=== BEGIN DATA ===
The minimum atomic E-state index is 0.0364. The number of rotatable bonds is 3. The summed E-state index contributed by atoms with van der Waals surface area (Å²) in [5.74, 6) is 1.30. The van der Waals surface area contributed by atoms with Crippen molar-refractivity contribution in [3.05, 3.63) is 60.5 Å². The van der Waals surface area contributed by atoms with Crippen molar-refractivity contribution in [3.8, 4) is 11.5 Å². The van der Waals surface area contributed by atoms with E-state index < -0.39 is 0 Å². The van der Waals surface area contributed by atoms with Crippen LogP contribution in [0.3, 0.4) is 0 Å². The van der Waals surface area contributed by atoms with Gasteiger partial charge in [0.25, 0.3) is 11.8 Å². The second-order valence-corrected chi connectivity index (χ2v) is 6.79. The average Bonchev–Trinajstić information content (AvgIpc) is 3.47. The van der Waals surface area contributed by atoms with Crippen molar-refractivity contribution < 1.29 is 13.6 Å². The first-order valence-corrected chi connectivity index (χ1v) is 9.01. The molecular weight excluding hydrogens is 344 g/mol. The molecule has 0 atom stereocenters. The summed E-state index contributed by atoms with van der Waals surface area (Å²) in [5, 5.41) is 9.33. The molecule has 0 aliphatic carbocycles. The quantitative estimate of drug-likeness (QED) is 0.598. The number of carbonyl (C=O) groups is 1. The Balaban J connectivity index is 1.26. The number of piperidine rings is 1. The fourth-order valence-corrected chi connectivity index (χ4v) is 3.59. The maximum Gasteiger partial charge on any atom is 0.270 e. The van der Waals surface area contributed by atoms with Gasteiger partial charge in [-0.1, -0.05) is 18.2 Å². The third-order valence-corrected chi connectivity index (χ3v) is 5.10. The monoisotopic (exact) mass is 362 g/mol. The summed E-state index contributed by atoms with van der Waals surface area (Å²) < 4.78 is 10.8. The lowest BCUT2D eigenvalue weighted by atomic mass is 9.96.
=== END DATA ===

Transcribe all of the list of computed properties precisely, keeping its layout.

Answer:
The minimum atomic E-state index is 0.0364. The number of rotatable bonds is 3. The summed E-state index contributed by atoms with van der Waals surface area (Å²) in [5.74, 6) is 1.30. The van der Waals surface area contributed by atoms with Crippen molar-refractivity contribution in [3.05, 3.63) is 60.5 Å². The van der Waals surface area contributed by atoms with Crippen molar-refractivity contribution in [3.8, 4) is 11.5 Å². The van der Waals surface area contributed by atoms with E-state index < -0.39 is 0 Å². The van der Waals surface area contributed by atoms with Crippen LogP contribution in [0.3, 0.4) is 0 Å². The van der Waals surface area contributed by atoms with Gasteiger partial charge in [0.25, 0.3) is 11.8 Å². The second-order valence-corrected chi connectivity index (χ2v) is 6.79. The average Bonchev–Trinajstić information content (AvgIpc) is 3.47. The van der Waals surface area contributed by atoms with Crippen molar-refractivity contribution < 1.29 is 13.6 Å². The first-order valence-corrected chi connectivity index (χ1v) is 9.01. The molecular weight excluding hydrogens is 344 g/mol. The molecule has 0 atom stereocenters. The summed E-state index contributed by atoms with van der Waals surface area (Å²) in [5, 5.41) is 9.33. The molecule has 0 aliphatic carbocycles. The quantitative estimate of drug-likeness (QED) is 0.598. The number of carbonyl (C=O) groups is 1. The Balaban J connectivity index is 1.26. The number of piperidine rings is 1. The fourth-order valence-corrected chi connectivity index (χ4v) is 3.59. The maximum Gasteiger partial charge on any atom is 0.270 e. The van der Waals surface area contributed by atoms with Gasteiger partial charge in [-0.1, -0.05) is 18.2 Å². The third-order valence-corrected chi connectivity index (χ3v) is 5.10. The monoisotopic (exact) mass is 362 g/mol. The summed E-state index contributed by atoms with van der Waals surface area (Å²) < 4.78 is 10.8. The lowest BCUT2D eigenvalue weighted by atomic mass is 9.96.